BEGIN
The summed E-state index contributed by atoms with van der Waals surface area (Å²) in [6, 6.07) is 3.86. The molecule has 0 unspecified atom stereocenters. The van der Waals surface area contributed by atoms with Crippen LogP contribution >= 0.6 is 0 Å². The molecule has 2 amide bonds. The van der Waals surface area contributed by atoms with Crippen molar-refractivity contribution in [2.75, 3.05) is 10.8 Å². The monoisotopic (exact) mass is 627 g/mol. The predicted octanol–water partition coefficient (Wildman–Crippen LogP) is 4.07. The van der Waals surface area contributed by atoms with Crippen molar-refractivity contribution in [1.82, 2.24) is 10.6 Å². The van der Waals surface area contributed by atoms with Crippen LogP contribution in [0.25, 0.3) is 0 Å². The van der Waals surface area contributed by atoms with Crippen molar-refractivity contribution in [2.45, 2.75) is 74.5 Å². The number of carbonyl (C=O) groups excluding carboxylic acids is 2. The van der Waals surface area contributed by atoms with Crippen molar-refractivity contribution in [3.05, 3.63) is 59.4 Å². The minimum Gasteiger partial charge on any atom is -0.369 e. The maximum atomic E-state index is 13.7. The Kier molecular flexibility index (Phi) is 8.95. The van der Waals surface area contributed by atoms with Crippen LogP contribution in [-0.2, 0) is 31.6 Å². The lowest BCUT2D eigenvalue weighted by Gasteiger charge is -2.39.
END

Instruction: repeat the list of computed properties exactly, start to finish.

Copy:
The summed E-state index contributed by atoms with van der Waals surface area (Å²) in [6, 6.07) is 3.86. The molecule has 0 unspecified atom stereocenters. The van der Waals surface area contributed by atoms with Crippen LogP contribution >= 0.6 is 0 Å². The molecule has 2 amide bonds. The van der Waals surface area contributed by atoms with Crippen molar-refractivity contribution in [2.75, 3.05) is 10.8 Å². The monoisotopic (exact) mass is 627 g/mol. The predicted octanol–water partition coefficient (Wildman–Crippen LogP) is 4.07. The van der Waals surface area contributed by atoms with Crippen molar-refractivity contribution in [1.82, 2.24) is 10.6 Å². The van der Waals surface area contributed by atoms with Crippen LogP contribution in [0.25, 0.3) is 0 Å². The van der Waals surface area contributed by atoms with Crippen molar-refractivity contribution in [2.45, 2.75) is 74.5 Å². The number of carbonyl (C=O) groups excluding carboxylic acids is 2. The van der Waals surface area contributed by atoms with Crippen molar-refractivity contribution in [3.05, 3.63) is 59.4 Å². The minimum Gasteiger partial charge on any atom is -0.369 e. The maximum atomic E-state index is 13.7. The Kier molecular flexibility index (Phi) is 8.95. The van der Waals surface area contributed by atoms with Crippen LogP contribution in [-0.2, 0) is 31.6 Å². The lowest BCUT2D eigenvalue weighted by Gasteiger charge is -2.39.